We live in a society that is obsessed with celebrities. But if you have concerns that idolizing someone you’ve never met might not go hand-in-hand with good mental health, you could be on to something.
People differ in the extent to which they care about celebrities. Research on the topic has consistently indicated that having an especially high sense of admiration for celebrities might be linked to poor mental health.
One way celebrity worship might undermine mental health is through its effect on people’s body image. If you idealize media figures with a certain type of body, it makes sense that you might start to feel worse about your own body. Indeed, a 2005 study found that teenage girls in particular tend to have worse body image when they are higher in celebrity worship.
Body image is far from the only area in which celebrity worship has been linked to worse mental health. A 2014 paper looking at previous research on the topic highlighted studies that showed associations between celebrity worship and narcissism, addiction, stalking behavior, compulsive buying, depression and anxiety, among other things. No surprise, then, that the authors concluded high levels of celebrity worship are “likely to be associated with a number of potential psychological maladies.”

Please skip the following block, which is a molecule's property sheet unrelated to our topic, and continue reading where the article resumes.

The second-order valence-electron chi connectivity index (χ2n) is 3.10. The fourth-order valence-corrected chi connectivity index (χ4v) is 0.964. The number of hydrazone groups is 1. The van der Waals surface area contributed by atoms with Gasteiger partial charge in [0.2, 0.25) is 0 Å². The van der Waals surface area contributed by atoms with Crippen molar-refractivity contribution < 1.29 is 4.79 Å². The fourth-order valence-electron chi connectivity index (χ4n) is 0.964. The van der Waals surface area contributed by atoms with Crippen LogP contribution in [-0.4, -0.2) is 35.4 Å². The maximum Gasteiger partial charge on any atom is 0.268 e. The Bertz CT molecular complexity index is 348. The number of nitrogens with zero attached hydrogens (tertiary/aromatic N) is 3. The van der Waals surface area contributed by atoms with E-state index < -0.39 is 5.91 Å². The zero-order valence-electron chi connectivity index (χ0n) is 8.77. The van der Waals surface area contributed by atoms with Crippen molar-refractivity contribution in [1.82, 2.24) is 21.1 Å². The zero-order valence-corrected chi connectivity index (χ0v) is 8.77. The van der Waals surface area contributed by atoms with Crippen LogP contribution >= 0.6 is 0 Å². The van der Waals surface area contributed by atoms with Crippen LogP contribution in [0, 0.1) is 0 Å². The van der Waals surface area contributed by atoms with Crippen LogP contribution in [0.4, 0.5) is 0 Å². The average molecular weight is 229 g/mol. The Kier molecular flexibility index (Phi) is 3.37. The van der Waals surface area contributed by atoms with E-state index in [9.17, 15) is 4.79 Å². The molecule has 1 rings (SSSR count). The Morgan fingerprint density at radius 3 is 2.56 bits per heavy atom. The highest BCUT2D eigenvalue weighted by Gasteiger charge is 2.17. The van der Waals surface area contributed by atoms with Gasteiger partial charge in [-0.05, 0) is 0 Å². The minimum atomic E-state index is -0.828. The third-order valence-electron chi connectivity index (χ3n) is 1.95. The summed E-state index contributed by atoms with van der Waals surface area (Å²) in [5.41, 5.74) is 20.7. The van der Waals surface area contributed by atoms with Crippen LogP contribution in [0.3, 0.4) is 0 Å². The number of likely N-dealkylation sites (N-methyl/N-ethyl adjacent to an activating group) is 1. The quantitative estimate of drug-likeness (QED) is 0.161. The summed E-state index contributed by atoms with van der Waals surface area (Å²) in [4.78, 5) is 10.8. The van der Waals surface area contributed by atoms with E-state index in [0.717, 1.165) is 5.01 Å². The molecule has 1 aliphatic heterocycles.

Most recently, a study of 437 Hungarian adolescents and adults found that people with higher levels of celebrity worship also tended to have higher levels of problematic internet use, maladaptive daydreaming and desire to be famous. More generally, these results suggest that celebrity worship might go hand-in-hand with compulsive behaviors.
Together, the studies on this topic suggest that a culture focused on celebrities doesn’t always appeal to our healthiest psychological impulses. Ultimately, they’re a good reminder that while following the latest celebrity gossip can be entertaining, taking celebrity too seriously isn’t a recipe for good mental health.